OldBoy first published by Movie Gazette
Revenge is a theme as old as western literature itself, but in the aftermath of 9/11 it has come under renewed cinematic scrutiny. Recently we have had the ironic postmodernism of Quentin Tarantino’s Kill Bill volumes, the reactionary blood-letting of Jonathan Hensleigh’s The Punisher and Tony Scott’s Man on Fire, and the environmentalist insanity of Korean director Jang Jun-hwan’s Save the Green Planet! – but it is another South Korean film made just before all of these, Park Chan-wook ‘s Oldboy, that offers the viewer the most thoroughgoing examination of vengeance seen since Ichi the Killer, while still managing to be a riotously unhinged black comedy, an engagingly twisted thriller and a horrific family tragedy.
Just released from police custody for drunk and disorderly behaviour on his own baby daughters birthday, all-round arsehole Oh Dae-su (Choi Min-sik) is abducted on the street, and wakes to find himself in a drab improvised prison cell, with only a television for company, and no idea why he is there. Still imprisoned a full year later, he learns from the TV news that his wife has just been murdered (and that the police suspect Oh himself, now a missing person) - but it is only after a full fifteen years of solitary confinement that Oh is finally released, dazed, crazed and demonically driven by a determination to find out who did this to him and why, and to wreak the vengeance that he has had so long to contemplate. Helped by the attractive Mido (Gang Hye-jung), a young sushi chef whom he recognizes from her appearances on television, Oh sets out to track down his tormentors, but when he is challenged by a mysterious man (Yoo Ji-tae) to work out who he is in five days or else Mido will be killed, Oh learns that he is not the only one with revenge on his mind, and that some things are better forgotten.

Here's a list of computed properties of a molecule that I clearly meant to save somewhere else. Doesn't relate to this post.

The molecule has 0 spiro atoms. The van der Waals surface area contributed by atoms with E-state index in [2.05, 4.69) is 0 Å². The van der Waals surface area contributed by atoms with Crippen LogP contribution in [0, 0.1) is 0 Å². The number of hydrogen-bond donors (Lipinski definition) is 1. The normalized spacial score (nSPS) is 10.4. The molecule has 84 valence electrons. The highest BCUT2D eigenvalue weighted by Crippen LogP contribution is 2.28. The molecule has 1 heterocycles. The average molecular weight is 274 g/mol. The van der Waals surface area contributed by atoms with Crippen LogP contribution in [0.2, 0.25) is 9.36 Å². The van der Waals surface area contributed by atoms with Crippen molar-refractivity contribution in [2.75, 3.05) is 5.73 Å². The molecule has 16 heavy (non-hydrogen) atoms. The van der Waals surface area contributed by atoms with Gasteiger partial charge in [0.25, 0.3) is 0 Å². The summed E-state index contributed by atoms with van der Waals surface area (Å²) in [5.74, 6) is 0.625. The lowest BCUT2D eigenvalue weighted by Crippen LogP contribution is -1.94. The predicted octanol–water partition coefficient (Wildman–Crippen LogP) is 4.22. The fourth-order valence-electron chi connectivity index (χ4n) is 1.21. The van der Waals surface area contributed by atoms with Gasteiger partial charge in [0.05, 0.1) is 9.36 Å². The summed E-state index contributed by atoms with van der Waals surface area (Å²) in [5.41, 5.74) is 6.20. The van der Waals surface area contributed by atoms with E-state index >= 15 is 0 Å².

Park Chan-wook is no stranger to the dynamics of revenge, having already explored them in his relentlessly downbeat Sympathy for Mr Vengeance (2002), which also featured two men circling one another for a short-lived satisfaction destined to ensnare innocent outsiders. Yet Oldboy is by far the more outlandish, and the funnier of the two films, and even features a redemptive, almost romantic ending (lovers arm-in-arm before a sublime mountainscape) – albeit one that leaves a decidedly unsavoury aftertaste. With its beautiful visual style, endless unpredictability, bold use of colour filters, and a main character who sports one of the most impressive shocks of hair since Eraserhead, Oldboy is a tour-de-force of vibrant filmmaking from start to finish, manipulating the viewer like a master hypnotist, before revealing its final, awful dilemma. Oh, and if revenge really is a dish best served cold, Oldboy proves once and for all that that dish is live, squirming octopus.
Summary Forget The Punisher and Man on Fire - this mesmerising revenger’s tragicomedy shows just how far-reaching the tentacles of mad vengeance can be.
© Anton Bitel